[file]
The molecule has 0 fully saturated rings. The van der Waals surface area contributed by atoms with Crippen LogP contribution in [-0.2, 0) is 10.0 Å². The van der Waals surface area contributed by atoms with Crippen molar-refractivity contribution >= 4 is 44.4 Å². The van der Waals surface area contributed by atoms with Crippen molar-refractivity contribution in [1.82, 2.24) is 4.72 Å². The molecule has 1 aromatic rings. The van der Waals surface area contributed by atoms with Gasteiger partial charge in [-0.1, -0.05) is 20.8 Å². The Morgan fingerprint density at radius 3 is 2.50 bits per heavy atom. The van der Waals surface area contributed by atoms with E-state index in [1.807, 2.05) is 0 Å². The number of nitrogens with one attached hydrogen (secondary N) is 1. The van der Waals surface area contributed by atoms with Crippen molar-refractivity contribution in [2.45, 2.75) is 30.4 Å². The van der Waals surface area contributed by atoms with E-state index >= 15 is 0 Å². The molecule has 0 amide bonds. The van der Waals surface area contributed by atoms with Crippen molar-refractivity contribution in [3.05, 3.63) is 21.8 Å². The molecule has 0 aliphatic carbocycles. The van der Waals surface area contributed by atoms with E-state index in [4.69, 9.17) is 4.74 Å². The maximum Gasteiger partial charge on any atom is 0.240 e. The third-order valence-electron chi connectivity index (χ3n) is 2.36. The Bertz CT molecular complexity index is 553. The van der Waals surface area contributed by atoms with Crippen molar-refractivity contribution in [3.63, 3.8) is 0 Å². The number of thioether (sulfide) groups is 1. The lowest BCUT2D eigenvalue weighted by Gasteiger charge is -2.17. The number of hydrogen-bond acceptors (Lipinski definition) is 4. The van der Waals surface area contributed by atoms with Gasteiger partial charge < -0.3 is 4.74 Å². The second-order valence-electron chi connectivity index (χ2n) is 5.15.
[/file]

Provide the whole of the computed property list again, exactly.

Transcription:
The molecule has 0 fully saturated rings. The van der Waals surface area contributed by atoms with Crippen LogP contribution in [-0.2, 0) is 10.0 Å². The van der Waals surface area contributed by atoms with Crippen molar-refractivity contribution >= 4 is 44.4 Å². The van der Waals surface area contributed by atoms with Crippen molar-refractivity contribution in [1.82, 2.24) is 4.72 Å². The molecule has 1 aromatic rings. The van der Waals surface area contributed by atoms with Gasteiger partial charge in [-0.1, -0.05) is 20.8 Å². The Morgan fingerprint density at radius 3 is 2.50 bits per heavy atom. The van der Waals surface area contributed by atoms with E-state index in [1.807, 2.05) is 0 Å². The number of nitrogens with one attached hydrogen (secondary N) is 1. The van der Waals surface area contributed by atoms with Crippen molar-refractivity contribution in [2.45, 2.75) is 30.4 Å². The van der Waals surface area contributed by atoms with E-state index >= 15 is 0 Å². The molecule has 0 amide bonds. The van der Waals surface area contributed by atoms with Crippen molar-refractivity contribution in [3.05, 3.63) is 21.8 Å². The molecule has 0 aliphatic carbocycles. The van der Waals surface area contributed by atoms with E-state index in [4.69, 9.17) is 4.74 Å². The maximum Gasteiger partial charge on any atom is 0.240 e. The third-order valence-electron chi connectivity index (χ3n) is 2.36. The Bertz CT molecular complexity index is 553. The van der Waals surface area contributed by atoms with Crippen molar-refractivity contribution in [3.63, 3.8) is 0 Å². The number of thioether (sulfide) groups is 1. The lowest BCUT2D eigenvalue weighted by Gasteiger charge is -2.17. The number of hydrogen-bond acceptors (Lipinski definition) is 4. The van der Waals surface area contributed by atoms with Gasteiger partial charge < -0.3 is 4.74 Å². The second-order valence-electron chi connectivity index (χ2n) is 5.15.